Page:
K is for Know

Quakers are generally very hesitant to say ‘I believe …’ but there are times when we will say quite clearly ‘I know …’. This may seem quite inconsistent, but the ‘knowing’ is generally something that comes from personal experience, so that we are saying, as George Fox said ‘And this I knew experimentally’

The word ‘know’ appears several times in Advices and Queries: 3 ‘Seek to know an inward stillness, …’ and ‘… knowing that all are cherished by God.’ and 18 ‘Seek to know one another in the things which are eternal, …’. The ‘knowing’ here is experiential not academic, it is ‘heart-learning’ not ‘head-learning’. We could, perhaps, replace the word ‘know’ with the word ‘experience’: seek to experience an inward stillness; experiencing that all are cherished by God; seek to experience one another in the things which are eternal. This gives a flavour of what I understand the phrases to mean. The last is a bit odd, but I think what it is saying is that we can experience together the things which are eternal (the things which are of God), with an awareness that we are doing so communally, that we are gathered together to do it, and, in the context of A&Q18, that this is how we can build our community, our sangha. (I borrow a Buddhist word that seems to encapsulate the fuller meaning of the supportive, spiritual community.)

Another use of the word ‘know’ that I have found particularly helpful, is to write down, from time to time (perhaps every few years), my current answer to the question1: what have I actually come to know regarding my spiritual life? Today I know that my spiritual life is vitally important to me and that it is nourished by sharing experiences with people from other faiths (both listening to their accounts and practising together), by challenging questions, by listening to enquirers and newcomers to Quaker ways and by attending meeting for worship regularly and frequently.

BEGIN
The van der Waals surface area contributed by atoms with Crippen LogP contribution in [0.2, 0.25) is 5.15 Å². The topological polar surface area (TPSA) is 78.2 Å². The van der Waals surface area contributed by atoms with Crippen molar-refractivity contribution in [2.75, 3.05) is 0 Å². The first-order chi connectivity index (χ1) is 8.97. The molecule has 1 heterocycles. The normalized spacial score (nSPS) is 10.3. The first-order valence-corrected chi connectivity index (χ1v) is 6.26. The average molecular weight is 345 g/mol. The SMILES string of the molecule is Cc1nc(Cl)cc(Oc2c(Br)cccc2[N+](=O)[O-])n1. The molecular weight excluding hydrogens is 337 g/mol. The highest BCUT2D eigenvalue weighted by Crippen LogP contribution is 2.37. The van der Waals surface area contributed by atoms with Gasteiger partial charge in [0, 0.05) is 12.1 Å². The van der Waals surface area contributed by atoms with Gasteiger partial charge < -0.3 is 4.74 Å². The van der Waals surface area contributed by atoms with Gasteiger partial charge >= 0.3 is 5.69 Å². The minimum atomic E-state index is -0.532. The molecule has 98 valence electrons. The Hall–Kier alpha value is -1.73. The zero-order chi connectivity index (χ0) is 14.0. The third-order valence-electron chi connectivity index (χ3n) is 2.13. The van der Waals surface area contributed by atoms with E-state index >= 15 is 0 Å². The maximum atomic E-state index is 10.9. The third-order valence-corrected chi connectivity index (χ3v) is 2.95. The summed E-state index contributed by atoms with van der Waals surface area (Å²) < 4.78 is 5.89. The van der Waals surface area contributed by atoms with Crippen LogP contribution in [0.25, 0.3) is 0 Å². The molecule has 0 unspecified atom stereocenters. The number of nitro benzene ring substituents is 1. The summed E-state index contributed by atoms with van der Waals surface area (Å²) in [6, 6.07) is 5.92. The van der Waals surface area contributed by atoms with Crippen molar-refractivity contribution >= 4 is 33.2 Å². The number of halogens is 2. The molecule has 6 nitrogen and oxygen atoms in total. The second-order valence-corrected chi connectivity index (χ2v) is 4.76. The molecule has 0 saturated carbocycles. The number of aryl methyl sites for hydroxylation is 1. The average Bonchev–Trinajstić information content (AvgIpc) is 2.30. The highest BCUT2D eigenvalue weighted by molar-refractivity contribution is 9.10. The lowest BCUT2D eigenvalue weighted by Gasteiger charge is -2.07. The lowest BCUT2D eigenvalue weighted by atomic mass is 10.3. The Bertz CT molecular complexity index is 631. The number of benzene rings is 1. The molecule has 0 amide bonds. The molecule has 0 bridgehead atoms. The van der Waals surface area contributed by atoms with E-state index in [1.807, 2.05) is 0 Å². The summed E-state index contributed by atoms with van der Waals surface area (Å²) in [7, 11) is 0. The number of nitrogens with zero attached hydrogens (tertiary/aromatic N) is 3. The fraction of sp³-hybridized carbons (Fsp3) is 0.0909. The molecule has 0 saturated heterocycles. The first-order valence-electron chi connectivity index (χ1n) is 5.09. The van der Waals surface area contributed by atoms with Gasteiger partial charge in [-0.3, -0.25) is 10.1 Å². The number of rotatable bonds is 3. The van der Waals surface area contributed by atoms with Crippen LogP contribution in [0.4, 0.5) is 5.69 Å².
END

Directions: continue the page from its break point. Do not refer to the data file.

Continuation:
1‘The Pure Principle’ Jim Pym p61

Sunbrick stone circle

And then there is one of my favourite mantras for settling into the silence of meeting for worship (psalm 46:10 for those who like to know the sources):

‘Be still and know that I am God’

which is even better when shortened at each repetition, perhaps taking a repetition with each in-breath:

‘Be still and know that I am God’

‘Be still and know that I am’

‘Be still and know that I’

‘Be still and know that’

‘Be still and know’

‘Be still and’

‘Be still’




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